Indian health sector, through the prism of Union Budget 2016
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Indian health sector, through the prism of Union Budget 2016

Indian health sector is an ignored child & needs much more care, as long as its relation with Union Budget 2016 is concerned

 

The government of India has announced $4.81 billion or 297 billion rupees in the union budget allocation (2016), which is roughly 2 per cent more than its previous financial year for its health sector. Experts comment it as the ‘tight leash’. The union government has asked the state government to contribute more funds to the health programs which is one of the most important programs for the country.

The 2016 Union Budget has allotted $4.81 billion i.e. 297 billion rupees for this sector. The amount is just 2 % higher than the previous government’s revised & last financial budget. Prime Minister Modi’s vow to achieve the goal of revamping health sector and succeed in universal health coverage does not find the match with this paltry 2 % increase for fulfilling the commitment of making medical services reachable to the poor.

The fallacy of the dream project

As per the allocations of this year’s budget, health sector is not adequately allocated in the budget. Until health is prioritized, the promise of universal health will remain far away from reality, as commented by the Public Health Foundation of India’s President, K.Srinath Reddy, while talking to the Reuters.

The comparative budgetary provisions in USA & China

USA spends 8.3 per cent of its budgetary provision for the health sector; China spends 3 per cent of its GDP while India spends merely 1 per cent of its GDP. Of course all the individual Indian states have their own budgetary provisions for their health sectors.

The paltry situation

During the last 2 decades, India has been shining with its economic growth, but all the successive governments could not be generous to the health sectors in their budget allocations. The fuels to the fire are bureaucratic bungling, Public hospitals’ poor networks and inadequate number of doctors for millions of poor strata of people.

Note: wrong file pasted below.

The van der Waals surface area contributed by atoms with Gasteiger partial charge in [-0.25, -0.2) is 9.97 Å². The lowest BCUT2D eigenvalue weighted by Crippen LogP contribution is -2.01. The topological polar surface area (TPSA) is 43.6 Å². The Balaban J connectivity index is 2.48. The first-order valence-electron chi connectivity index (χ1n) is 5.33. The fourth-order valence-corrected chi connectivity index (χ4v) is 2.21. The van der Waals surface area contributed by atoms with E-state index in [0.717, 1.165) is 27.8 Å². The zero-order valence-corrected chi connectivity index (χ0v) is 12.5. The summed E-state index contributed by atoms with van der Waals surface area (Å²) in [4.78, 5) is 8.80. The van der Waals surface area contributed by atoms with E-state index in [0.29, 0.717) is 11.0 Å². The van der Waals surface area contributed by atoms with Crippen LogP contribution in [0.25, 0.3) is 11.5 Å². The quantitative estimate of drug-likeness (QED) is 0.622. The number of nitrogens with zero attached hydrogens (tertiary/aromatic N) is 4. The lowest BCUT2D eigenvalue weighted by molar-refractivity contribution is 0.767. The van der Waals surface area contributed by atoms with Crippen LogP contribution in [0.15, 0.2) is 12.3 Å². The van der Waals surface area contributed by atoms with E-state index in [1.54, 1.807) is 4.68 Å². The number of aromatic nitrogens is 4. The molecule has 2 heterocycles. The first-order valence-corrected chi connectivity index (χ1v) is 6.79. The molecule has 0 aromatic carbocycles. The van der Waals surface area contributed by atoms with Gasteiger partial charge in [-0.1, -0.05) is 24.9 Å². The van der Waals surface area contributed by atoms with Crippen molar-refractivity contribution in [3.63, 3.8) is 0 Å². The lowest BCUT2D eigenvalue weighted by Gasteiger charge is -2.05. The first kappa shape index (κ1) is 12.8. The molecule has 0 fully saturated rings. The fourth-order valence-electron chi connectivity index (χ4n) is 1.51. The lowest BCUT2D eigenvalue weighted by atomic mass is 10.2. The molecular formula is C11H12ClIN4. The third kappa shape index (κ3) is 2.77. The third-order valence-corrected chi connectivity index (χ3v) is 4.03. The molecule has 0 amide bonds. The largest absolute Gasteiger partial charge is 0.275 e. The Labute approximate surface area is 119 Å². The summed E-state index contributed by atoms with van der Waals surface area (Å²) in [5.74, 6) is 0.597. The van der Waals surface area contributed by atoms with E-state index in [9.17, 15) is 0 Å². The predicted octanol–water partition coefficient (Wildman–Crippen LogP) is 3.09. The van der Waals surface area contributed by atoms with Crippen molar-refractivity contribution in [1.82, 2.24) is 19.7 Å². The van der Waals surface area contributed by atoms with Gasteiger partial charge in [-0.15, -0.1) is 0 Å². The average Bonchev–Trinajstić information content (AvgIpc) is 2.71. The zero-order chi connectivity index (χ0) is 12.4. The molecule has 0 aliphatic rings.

Over and above, the states have been asked to contribute to the national Health Mission. In spite of these foul weathers, the government is planning to open 6 new AIIMS (the large public hospitals) across the country. But the financing of these hospitals are not under the ambit of sufficient funds. The total costs are budgeted within the cost of Rs. 33,150 crores. Even the health ministry officials are very much disappointed with the “discouraging” budgetary allocation to this important health department.

Synopsis of health sector & its connected departments’ budget allotment

The budget allocation for the financial year 2016 & 2016 are 332,162 crore for health & its related sectors. If compared with last year’s budget (351.63 billion rupees) this year’s budget allocation for this health sector is a bit less, but the tax deduction in the premium of health insurance is changed as the accessibility and affordability of the individuals which are aimed at boosting health insurance schemes in the country.

The criteria’s are listed here below:

a) Deductions from health insurance has been hiked to 25,000 rupees, it was 15,000 rupees in the last budget. The senior citizen will get 30,000 rupees benefit from tax deduction; the figure was Rs. 10,000 in the outgone year.

b) Serious diseases of the senior citizen will get the deduction limit of 80,000 rupees. The last year it was less 20,000 i.e.60, 000 rupees.

c) Senior citizens who are living below the poverty lines will be benefitted from the physical aids.

d) Senior citizens who are not covered by the health insurance will be benefitted from Rs. 30,000 deduction as their medical expenses which were earlier Rs. 20,000.

e) In case of accidental death, the deceased family will get cover from the Pradhan Mantri Jeevan Jyoti Yojana. For that Rs. 330 has been fixed as the premium.

f) One more insurance scheme to be launched in this budgeted year is the accident insurance of 2 lakh. And the premium for that will be only 12 rupees per year. The name of the scheme is Pradhan Mantri Suraksha Yojana.

All these are the pointers to the better health services for the people in the country.

New AIIMS (national health care centres) in 5 states:-

The states as Tamil Nadu, J&K, Punjab, Himachal, Assam and Bihar will have AIIIMS, (Al India Institutes of Medical Sciences) at the cost of Rs. 33,150 crores.

Disappointments in the Pharma Industry

The budget 2016 has disappointed the entire pharmaceutical industry.

Shining sides of the budget

1) AIIMS in five new states, Tamil Nadu, J&K, Punjab, Himachal, Assam and Bihar.

2) Maharashtra, Rajasthan and Chattisgarh will get one each new National Institute of Pharmaceuticals Education and Research, which is AIIMS like Health care Institute and Research Centre.

3) Nagaland and Orissa will get one each Institute of Science and Education Research in this budgeted year.

Prospects ahead (other than budgeted provisions)